CHARLESTON, W.Va. — A federal judge from West Virginia says his court should be exempt from the effects of the federal shutdown affecting the U.S. Department of Justice.

Judge Goodwin

U.S. District Judge Joseph Goodwin, whose courtroom is in the Southern District of West Virginia, issued a general order on Wednesday exempting cases assigned to him.

“It is my view that the government should not be given special influence or accomodation in cases where such special considerations are unavailable to other litigants,” Goodwin wrote.

“The government, like all parties, is ‘required to find the means by which to continue its participation in its litigation on a timely basis regardless of internal issues.'”

Goodwin’s order was in response to a prior order by U.S. District Judge Irene Berger, who also sits in the Southern District, holding civil matters in abeyance in which the United States is a party.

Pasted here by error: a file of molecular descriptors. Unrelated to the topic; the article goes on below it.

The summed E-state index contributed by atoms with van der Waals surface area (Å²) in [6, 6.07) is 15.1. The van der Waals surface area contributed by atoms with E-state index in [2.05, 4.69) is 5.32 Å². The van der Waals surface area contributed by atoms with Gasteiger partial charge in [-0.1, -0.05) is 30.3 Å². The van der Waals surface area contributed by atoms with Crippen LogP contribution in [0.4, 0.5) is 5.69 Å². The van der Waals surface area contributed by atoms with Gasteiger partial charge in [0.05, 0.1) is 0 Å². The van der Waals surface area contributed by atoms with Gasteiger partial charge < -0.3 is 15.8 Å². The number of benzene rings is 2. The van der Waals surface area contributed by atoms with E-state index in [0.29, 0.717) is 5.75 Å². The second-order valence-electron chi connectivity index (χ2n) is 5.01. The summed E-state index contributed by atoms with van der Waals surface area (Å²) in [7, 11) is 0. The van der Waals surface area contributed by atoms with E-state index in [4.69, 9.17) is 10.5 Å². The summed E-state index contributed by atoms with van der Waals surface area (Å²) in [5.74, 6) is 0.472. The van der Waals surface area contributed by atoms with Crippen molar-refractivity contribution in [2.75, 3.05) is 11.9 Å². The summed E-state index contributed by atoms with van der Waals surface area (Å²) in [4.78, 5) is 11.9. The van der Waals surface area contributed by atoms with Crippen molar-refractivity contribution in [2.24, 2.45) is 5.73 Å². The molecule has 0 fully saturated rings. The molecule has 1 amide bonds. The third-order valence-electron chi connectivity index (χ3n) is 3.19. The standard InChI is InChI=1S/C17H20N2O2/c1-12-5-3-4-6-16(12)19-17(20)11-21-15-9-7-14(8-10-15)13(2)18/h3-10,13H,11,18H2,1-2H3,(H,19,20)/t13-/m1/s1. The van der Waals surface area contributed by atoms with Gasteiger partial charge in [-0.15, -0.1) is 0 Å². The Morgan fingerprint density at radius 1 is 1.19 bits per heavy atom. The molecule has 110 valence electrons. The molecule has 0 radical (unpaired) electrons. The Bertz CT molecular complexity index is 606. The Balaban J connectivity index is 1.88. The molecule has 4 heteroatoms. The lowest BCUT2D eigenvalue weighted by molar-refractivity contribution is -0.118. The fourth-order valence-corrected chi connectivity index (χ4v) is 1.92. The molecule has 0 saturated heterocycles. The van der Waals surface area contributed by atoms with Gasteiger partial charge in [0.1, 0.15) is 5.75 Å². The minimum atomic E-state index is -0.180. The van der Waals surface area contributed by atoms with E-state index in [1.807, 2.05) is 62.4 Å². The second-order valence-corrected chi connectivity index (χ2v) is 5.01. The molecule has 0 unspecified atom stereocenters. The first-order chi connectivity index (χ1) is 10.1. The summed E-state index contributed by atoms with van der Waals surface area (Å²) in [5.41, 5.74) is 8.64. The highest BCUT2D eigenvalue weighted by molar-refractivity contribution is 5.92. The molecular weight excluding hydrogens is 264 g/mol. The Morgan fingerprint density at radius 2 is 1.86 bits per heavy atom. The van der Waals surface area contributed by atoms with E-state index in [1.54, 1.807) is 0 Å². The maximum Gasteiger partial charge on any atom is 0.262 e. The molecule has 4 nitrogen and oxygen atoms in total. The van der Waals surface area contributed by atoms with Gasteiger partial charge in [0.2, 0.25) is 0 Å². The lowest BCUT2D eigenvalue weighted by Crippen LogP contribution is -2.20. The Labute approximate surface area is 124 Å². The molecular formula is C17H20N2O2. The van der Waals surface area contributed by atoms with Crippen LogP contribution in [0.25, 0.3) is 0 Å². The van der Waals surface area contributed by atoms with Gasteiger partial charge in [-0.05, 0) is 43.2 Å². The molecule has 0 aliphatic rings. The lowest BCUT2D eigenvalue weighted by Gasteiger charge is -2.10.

Her order was prompted by the federal shutdown and its effects on the Department of Justice, including the U.S. Attorney’s Office.

The Berger order referenced federal furloughs and staffing shortages.

“Therefore, the lapse in appropriations requires a reduction in the workforce of the United States Attorney’s Office and other federal agencies, particularly with respect to the prosecution of civil cases,” she wrote.

Federal courts in West Virginia have enough funding through court fee balances and other funds to operate until next week before they will be affected by the shutdown.

While many staff will continue to work without pay to ensure the judiciary and law enforcement continues, some employees will likely be furloughed, U.S. Sen. Joe Manchin, D-W.Va., noted.

Judge Goodwin’s order drew attention amid the ongoing coverage of the shutdown and its effects.